From 1570 Mary's son James VI was under the tutelage of her own former tutor George Buchanan. Buchanan had been outraged by Darnley's murder, and his appointment as moderator of the newly-founded General Assembly of the Church of Scotland (1567) had placed him in direct political opposition to the deposed Catholic queen.
          Buchanan produced pamphlets against her, culminating in 1571 with De Maria Scotorum Regina, translated into Scots as Ane Detectioun of the Duings of Mary Quene. Among its scurrilous accusations, the Detectioun alleged that Mary's affair with Bothwell prior to Darnley's death, and her complicity in his murder, where proved by eleven sonnets and a sextain avowit to be writtin by the Quene of Scottis, and found in ane small gilt cofer nat fully ane foote long, beyng garnisht in sondry places with the Romaine letter F under ane kyngis crowne, quhairin were certaine letters and writynges well knawin. These poems by Mary, quoted in the Detectioun (and therefore constituting the first publication in Scotland of work by a female author) were the basis of Buchanan's accusation of mad loue, infamous adulterie, and vile passione.
          Before publishing his attack (which contains many allegations Buchanan must have known to be false), he had already travelled to London in order to deliver it personally to Queen Elizabeth. Mary was rumored to be implicated in various plots against Elizabeth, including the Ridolfi plot of 1571, but no evidence was produced against her.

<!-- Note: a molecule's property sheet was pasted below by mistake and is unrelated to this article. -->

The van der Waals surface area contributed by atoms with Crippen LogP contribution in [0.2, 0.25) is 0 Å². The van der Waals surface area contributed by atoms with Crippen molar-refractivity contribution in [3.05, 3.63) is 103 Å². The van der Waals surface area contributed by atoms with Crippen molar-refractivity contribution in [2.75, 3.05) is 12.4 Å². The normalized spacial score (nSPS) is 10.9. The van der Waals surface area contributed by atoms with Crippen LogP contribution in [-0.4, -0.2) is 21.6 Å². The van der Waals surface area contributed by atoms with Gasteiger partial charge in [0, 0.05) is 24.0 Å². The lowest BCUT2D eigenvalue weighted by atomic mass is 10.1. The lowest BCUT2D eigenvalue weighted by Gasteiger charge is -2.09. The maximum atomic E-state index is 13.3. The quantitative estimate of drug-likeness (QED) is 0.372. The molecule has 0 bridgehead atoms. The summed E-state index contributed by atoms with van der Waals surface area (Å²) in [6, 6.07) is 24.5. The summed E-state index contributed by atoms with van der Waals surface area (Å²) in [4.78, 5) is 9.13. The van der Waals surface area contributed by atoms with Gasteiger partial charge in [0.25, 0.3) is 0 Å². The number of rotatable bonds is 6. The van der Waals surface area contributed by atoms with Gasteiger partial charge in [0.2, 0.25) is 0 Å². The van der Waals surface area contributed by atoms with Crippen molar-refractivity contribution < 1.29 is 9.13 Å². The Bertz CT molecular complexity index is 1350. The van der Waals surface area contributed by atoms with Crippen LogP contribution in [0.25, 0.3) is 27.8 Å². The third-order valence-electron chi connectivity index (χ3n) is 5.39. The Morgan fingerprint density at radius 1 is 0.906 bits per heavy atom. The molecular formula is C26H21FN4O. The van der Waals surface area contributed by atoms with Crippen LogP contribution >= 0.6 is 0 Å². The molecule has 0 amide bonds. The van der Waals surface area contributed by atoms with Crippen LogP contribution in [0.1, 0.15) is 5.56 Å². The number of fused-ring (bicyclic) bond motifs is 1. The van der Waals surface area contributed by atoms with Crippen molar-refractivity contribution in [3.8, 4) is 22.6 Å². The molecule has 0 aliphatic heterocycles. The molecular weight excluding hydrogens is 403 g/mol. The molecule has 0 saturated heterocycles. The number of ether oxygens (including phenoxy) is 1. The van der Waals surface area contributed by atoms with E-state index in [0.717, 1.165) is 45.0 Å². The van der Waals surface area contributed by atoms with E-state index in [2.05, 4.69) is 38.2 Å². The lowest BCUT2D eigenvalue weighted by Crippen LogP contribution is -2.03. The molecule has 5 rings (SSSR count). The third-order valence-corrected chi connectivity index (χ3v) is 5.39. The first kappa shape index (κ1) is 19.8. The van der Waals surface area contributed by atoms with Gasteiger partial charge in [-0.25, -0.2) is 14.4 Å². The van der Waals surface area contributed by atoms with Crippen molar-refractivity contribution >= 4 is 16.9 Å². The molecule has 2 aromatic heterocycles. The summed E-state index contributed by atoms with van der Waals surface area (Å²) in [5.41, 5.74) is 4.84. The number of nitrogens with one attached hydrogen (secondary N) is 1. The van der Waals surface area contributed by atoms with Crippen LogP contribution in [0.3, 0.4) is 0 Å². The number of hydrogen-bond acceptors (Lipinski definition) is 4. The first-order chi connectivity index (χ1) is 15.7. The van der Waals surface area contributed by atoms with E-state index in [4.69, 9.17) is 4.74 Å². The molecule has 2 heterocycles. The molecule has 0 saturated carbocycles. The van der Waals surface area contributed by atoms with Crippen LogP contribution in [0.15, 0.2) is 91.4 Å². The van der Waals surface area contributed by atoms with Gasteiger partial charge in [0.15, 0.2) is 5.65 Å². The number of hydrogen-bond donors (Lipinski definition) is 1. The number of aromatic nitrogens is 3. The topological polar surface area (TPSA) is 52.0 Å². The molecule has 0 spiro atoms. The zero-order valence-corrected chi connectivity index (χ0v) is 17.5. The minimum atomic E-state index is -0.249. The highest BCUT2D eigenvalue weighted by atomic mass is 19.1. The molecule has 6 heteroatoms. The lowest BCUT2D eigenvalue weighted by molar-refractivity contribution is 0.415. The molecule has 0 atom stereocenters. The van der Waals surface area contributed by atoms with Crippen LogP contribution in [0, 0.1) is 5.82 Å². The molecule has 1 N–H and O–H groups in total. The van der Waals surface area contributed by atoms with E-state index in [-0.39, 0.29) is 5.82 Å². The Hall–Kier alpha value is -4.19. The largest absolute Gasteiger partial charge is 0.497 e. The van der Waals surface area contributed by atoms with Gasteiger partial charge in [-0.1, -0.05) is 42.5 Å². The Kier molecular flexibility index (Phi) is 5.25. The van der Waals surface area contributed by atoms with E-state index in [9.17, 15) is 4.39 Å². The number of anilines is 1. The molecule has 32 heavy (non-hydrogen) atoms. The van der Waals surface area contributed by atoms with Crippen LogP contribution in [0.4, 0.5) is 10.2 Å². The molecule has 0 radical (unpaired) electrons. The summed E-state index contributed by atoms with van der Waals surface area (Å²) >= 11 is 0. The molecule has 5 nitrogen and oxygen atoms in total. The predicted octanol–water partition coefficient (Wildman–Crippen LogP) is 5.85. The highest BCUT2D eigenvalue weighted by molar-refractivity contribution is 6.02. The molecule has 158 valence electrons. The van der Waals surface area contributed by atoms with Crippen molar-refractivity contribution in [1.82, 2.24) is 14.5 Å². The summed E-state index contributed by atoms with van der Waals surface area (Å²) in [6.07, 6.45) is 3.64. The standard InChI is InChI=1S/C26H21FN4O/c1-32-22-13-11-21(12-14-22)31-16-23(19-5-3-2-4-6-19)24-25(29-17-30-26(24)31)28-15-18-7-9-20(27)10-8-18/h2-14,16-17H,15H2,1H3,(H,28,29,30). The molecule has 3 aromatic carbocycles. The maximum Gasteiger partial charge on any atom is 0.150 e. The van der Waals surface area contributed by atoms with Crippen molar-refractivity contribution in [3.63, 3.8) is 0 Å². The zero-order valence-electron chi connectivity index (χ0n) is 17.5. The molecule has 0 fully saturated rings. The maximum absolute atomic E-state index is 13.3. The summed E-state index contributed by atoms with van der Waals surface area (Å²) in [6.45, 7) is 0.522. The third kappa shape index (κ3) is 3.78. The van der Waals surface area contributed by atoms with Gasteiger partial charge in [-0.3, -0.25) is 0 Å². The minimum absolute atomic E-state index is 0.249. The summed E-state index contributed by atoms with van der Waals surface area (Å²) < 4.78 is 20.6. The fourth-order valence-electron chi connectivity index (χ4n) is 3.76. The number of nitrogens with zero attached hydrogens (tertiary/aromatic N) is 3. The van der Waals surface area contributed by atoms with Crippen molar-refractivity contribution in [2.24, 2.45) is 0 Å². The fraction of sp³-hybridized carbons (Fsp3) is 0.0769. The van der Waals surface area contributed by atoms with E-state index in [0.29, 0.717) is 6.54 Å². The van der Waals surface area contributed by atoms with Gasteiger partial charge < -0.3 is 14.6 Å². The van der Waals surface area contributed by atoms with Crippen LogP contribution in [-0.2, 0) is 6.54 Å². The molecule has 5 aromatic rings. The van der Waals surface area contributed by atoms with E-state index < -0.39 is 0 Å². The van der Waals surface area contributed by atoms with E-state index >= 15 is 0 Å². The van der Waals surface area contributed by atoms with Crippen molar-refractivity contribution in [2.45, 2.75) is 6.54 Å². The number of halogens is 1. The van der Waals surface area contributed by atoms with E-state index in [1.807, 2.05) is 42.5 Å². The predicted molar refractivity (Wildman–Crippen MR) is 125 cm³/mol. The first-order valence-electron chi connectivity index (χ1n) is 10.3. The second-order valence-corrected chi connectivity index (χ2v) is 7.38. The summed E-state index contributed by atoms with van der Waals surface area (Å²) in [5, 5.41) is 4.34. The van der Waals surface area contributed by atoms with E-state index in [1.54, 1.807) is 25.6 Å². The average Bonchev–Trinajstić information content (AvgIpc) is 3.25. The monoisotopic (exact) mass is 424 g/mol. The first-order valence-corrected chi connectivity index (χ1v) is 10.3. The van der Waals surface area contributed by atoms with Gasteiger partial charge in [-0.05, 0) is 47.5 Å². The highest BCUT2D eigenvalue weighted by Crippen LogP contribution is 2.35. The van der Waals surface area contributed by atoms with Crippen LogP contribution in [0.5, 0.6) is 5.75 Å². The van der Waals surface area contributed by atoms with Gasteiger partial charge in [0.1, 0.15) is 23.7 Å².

While in captivity, Mary became the focus of various English Catholic and Spanish plots to overthrow Elizabeth. Her final downfall came in 1586, when she was implicated in a plot against Elizabeth led by her page Anthony Babington. Coded messages in which Mary approved the plot were intercepted by Sir Francis Walsingham (1530-90), whose espionage activities also included the interception of plans for the Spanish Armada (1587). Walsingham was among those who tried Mary at Fotheringay in October 1586 for complicity in the treasonous conspiracy, and she shared the fate of the other conspirators. She was beheaded at Fotheringhay Castle in Peterborough on 8 February 1587, and in 1612 her body was moved to the chapel of her great-grandfather Henry VII at Westminster, where she still lies. Her motto, embroidered on her clothing, was En ma fin git mon commencement:. Mary's son, King James VI of Scotland, calmly accepted his mother's execution, and upon Queen Elizabeth's death in 1603, became king of England, Scotland, and Ireland.